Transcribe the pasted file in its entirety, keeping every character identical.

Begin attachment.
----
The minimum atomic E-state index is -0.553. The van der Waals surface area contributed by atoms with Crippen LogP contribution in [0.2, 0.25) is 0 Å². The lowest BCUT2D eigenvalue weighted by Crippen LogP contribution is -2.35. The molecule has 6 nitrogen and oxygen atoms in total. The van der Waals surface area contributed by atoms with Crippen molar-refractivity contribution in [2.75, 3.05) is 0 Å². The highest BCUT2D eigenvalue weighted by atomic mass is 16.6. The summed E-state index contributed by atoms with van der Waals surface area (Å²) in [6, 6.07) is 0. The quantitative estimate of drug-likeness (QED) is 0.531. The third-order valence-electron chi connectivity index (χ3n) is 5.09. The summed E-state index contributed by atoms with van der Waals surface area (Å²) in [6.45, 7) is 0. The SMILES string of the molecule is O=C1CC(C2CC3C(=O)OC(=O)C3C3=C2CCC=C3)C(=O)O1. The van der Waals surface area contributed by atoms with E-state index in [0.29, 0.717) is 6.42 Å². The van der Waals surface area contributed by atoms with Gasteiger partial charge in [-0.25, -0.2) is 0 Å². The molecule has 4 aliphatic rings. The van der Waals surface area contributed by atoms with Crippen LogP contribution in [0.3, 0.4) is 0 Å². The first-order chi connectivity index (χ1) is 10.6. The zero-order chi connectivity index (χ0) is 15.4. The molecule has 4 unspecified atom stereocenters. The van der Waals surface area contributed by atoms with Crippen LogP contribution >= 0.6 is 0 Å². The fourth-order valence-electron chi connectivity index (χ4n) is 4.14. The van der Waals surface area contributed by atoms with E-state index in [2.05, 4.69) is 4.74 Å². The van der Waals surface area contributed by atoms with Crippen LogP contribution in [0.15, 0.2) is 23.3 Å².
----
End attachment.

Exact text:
The minimum atomic E-state index is -0.553. The van der Waals surface area contributed by atoms with Crippen LogP contribution in [0.2, 0.25) is 0 Å². The lowest BCUT2D eigenvalue weighted by Crippen LogP contribution is -2.35. The molecule has 6 nitrogen and oxygen atoms in total. The van der Waals surface area contributed by atoms with Crippen molar-refractivity contribution in [2.75, 3.05) is 0 Å². The highest BCUT2D eigenvalue weighted by atomic mass is 16.6. The summed E-state index contributed by atoms with van der Waals surface area (Å²) in [6, 6.07) is 0. The quantitative estimate of drug-likeness (QED) is 0.531. The third-order valence-electron chi connectivity index (χ3n) is 5.09. The summed E-state index contributed by atoms with van der Waals surface area (Å²) in [6.45, 7) is 0. The SMILES string of the molecule is O=C1CC(C2CC3C(=O)OC(=O)C3C3=C2CCC=C3)C(=O)O1. The van der Waals surface area contributed by atoms with E-state index in [0.29, 0.717) is 6.42 Å². The van der Waals surface area contributed by atoms with Gasteiger partial charge in [-0.25, -0.2) is 0 Å². The molecule has 4 aliphatic rings. The van der Waals surface area contributed by atoms with Crippen LogP contribution in [0.3, 0.4) is 0 Å². The first-order chi connectivity index (χ1) is 10.6. The zero-order chi connectivity index (χ0) is 15.4. The molecule has 4 unspecified atom stereocenters. The van der Waals surface area contributed by atoms with Crippen LogP contribution >= 0.6 is 0 Å². The fourth-order valence-electron chi connectivity index (χ4n) is 4.14. The van der Waals surface area contributed by atoms with E-state index in [2.05, 4.69) is 4.74 Å². The van der Waals surface area contributed by atoms with Crippen LogP contribution in [0.15, 0.2) is 23.3 Å².